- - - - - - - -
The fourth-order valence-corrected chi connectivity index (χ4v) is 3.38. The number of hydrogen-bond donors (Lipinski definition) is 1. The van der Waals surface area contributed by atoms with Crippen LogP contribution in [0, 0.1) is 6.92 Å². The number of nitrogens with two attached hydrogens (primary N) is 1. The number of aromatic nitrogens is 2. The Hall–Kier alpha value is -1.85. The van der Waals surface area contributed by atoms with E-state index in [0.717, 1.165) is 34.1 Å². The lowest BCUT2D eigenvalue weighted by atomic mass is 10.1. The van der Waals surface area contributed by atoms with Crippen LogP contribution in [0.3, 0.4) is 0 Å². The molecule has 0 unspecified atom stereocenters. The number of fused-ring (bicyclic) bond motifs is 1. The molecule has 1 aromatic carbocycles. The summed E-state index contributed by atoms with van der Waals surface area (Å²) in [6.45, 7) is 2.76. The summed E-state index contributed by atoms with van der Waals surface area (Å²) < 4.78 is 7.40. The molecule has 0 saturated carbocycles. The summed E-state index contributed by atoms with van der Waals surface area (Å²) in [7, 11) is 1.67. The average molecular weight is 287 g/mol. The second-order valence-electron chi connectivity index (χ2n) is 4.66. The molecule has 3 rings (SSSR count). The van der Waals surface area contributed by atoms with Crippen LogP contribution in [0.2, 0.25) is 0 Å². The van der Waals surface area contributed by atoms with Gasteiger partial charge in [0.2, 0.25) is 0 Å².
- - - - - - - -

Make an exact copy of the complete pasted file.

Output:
The fourth-order valence-corrected chi connectivity index (χ4v) is 3.38. The number of hydrogen-bond donors (Lipinski definition) is 1. The van der Waals surface area contributed by atoms with Crippen LogP contribution in [0, 0.1) is 6.92 Å². The number of nitrogens with two attached hydrogens (primary N) is 1. The number of aromatic nitrogens is 2. The Hall–Kier alpha value is -1.85. The van der Waals surface area contributed by atoms with E-state index in [0.717, 1.165) is 34.1 Å². The lowest BCUT2D eigenvalue weighted by atomic mass is 10.1. The van der Waals surface area contributed by atoms with Crippen LogP contribution in [0.3, 0.4) is 0 Å². The molecule has 0 unspecified atom stereocenters. The number of fused-ring (bicyclic) bond motifs is 1. The molecule has 1 aromatic carbocycles. The summed E-state index contributed by atoms with van der Waals surface area (Å²) in [6.45, 7) is 2.76. The summed E-state index contributed by atoms with van der Waals surface area (Å²) < 4.78 is 7.40. The molecule has 0 saturated carbocycles. The summed E-state index contributed by atoms with van der Waals surface area (Å²) in [7, 11) is 1.67. The average molecular weight is 287 g/mol. The second-order valence-electron chi connectivity index (χ2n) is 4.66. The molecule has 3 rings (SSSR count). The van der Waals surface area contributed by atoms with Crippen LogP contribution in [0.2, 0.25) is 0 Å². The van der Waals surface area contributed by atoms with Gasteiger partial charge in [0.2, 0.25) is 0 Å².